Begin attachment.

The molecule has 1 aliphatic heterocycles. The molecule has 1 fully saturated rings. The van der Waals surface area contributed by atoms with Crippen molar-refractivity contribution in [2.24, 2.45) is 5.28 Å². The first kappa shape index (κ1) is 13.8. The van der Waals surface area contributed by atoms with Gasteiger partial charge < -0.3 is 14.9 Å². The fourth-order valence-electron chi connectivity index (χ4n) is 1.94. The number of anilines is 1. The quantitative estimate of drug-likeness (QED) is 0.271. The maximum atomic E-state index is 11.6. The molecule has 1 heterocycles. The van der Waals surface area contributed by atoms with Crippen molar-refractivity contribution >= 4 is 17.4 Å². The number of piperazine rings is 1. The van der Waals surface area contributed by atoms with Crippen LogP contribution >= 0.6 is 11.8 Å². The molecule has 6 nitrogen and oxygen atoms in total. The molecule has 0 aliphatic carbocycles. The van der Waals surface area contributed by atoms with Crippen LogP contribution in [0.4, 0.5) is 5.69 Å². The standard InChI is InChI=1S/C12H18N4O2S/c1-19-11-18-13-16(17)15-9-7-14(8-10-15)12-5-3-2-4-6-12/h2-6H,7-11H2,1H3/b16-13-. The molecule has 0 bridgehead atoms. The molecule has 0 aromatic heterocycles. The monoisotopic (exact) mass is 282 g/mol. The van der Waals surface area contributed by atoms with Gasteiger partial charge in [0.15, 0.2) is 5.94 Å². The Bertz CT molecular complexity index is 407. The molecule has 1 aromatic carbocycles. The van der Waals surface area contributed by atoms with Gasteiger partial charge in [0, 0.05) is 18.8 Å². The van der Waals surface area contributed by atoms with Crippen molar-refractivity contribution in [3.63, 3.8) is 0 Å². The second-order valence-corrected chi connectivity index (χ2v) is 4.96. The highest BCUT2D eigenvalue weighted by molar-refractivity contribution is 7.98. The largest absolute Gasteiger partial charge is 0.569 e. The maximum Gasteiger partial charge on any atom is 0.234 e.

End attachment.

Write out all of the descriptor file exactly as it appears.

The molecule has 1 aliphatic heterocycles. The molecule has 1 fully saturated rings. The van der Waals surface area contributed by atoms with Crippen molar-refractivity contribution in [2.24, 2.45) is 5.28 Å². The first kappa shape index (κ1) is 13.8. The van der Waals surface area contributed by atoms with Gasteiger partial charge < -0.3 is 14.9 Å². The fourth-order valence-electron chi connectivity index (χ4n) is 1.94. The number of anilines is 1. The quantitative estimate of drug-likeness (QED) is 0.271. The maximum atomic E-state index is 11.6. The molecule has 1 heterocycles. The van der Waals surface area contributed by atoms with Crippen molar-refractivity contribution >= 4 is 17.4 Å². The number of piperazine rings is 1. The van der Waals surface area contributed by atoms with Crippen LogP contribution >= 0.6 is 11.8 Å². The molecule has 6 nitrogen and oxygen atoms in total. The molecule has 0 aliphatic carbocycles. The van der Waals surface area contributed by atoms with Crippen LogP contribution in [0.4, 0.5) is 5.69 Å². The standard InChI is InChI=1S/C12H18N4O2S/c1-19-11-18-13-16(17)15-9-7-14(8-10-15)12-5-3-2-4-6-12/h2-6H,7-11H2,1H3/b16-13-. The molecule has 0 bridgehead atoms. The molecule has 0 aromatic heterocycles. The monoisotopic (exact) mass is 282 g/mol. The van der Waals surface area contributed by atoms with Gasteiger partial charge in [0.15, 0.2) is 5.94 Å². The Bertz CT molecular complexity index is 407. The molecule has 1 aromatic carbocycles. The van der Waals surface area contributed by atoms with Gasteiger partial charge in [0, 0.05) is 18.8 Å². The van der Waals surface area contributed by atoms with Crippen molar-refractivity contribution in [3.63, 3.8) is 0 Å². The second-order valence-corrected chi connectivity index (χ2v) is 4.96. The highest BCUT2D eigenvalue weighted by molar-refractivity contribution is 7.98. The largest absolute Gasteiger partial charge is 0.569 e. The maximum Gasteiger partial charge on any atom is 0.234 e.